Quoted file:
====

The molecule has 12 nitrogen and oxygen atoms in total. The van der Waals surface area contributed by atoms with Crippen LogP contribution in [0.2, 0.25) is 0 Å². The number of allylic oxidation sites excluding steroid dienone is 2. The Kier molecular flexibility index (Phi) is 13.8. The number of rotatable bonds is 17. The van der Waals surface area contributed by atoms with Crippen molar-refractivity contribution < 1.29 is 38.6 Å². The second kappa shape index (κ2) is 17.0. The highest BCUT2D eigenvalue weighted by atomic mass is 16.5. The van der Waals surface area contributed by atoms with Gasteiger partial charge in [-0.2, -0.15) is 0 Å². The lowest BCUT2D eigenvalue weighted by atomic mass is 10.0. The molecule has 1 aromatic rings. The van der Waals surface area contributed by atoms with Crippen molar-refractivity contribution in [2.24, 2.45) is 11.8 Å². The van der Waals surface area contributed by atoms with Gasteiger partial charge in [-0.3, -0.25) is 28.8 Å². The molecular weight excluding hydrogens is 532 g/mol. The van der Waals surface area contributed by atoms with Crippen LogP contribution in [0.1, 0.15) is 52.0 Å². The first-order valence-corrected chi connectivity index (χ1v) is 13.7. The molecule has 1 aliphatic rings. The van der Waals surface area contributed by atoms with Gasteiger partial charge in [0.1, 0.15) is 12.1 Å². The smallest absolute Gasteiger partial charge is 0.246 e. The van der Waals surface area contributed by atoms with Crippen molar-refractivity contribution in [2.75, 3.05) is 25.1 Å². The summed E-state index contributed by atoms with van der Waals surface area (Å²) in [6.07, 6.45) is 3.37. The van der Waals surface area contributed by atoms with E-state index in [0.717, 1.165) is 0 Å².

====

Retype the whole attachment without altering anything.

The molecule has 12 nitrogen and oxygen atoms in total. The van der Waals surface area contributed by atoms with Crippen LogP contribution in [0.2, 0.25) is 0 Å². The number of allylic oxidation sites excluding steroid dienone is 2. The Kier molecular flexibility index (Phi) is 13.8. The number of rotatable bonds is 17. The van der Waals surface area contributed by atoms with Crippen molar-refractivity contribution < 1.29 is 38.6 Å². The second kappa shape index (κ2) is 17.0. The highest BCUT2D eigenvalue weighted by atomic mass is 16.5. The van der Waals surface area contributed by atoms with Gasteiger partial charge in [-0.2, -0.15) is 0 Å². The lowest BCUT2D eigenvalue weighted by atomic mass is 10.0. The molecule has 1 aromatic rings. The van der Waals surface area contributed by atoms with Crippen molar-refractivity contribution in [2.24, 2.45) is 11.8 Å². The van der Waals surface area contributed by atoms with Gasteiger partial charge in [-0.3, -0.25) is 28.8 Å². The molecular weight excluding hydrogens is 532 g/mol. The van der Waals surface area contributed by atoms with Crippen LogP contribution in [0.1, 0.15) is 52.0 Å². The first-order valence-corrected chi connectivity index (χ1v) is 13.7. The molecule has 1 aliphatic rings. The van der Waals surface area contributed by atoms with Gasteiger partial charge in [0.1, 0.15) is 12.1 Å². The smallest absolute Gasteiger partial charge is 0.246 e. The van der Waals surface area contributed by atoms with Crippen molar-refractivity contribution in [2.75, 3.05) is 25.1 Å². The summed E-state index contributed by atoms with van der Waals surface area (Å²) in [6.07, 6.45) is 3.37. The van der Waals surface area contributed by atoms with E-state index in [0.717, 1.165) is 0 Å².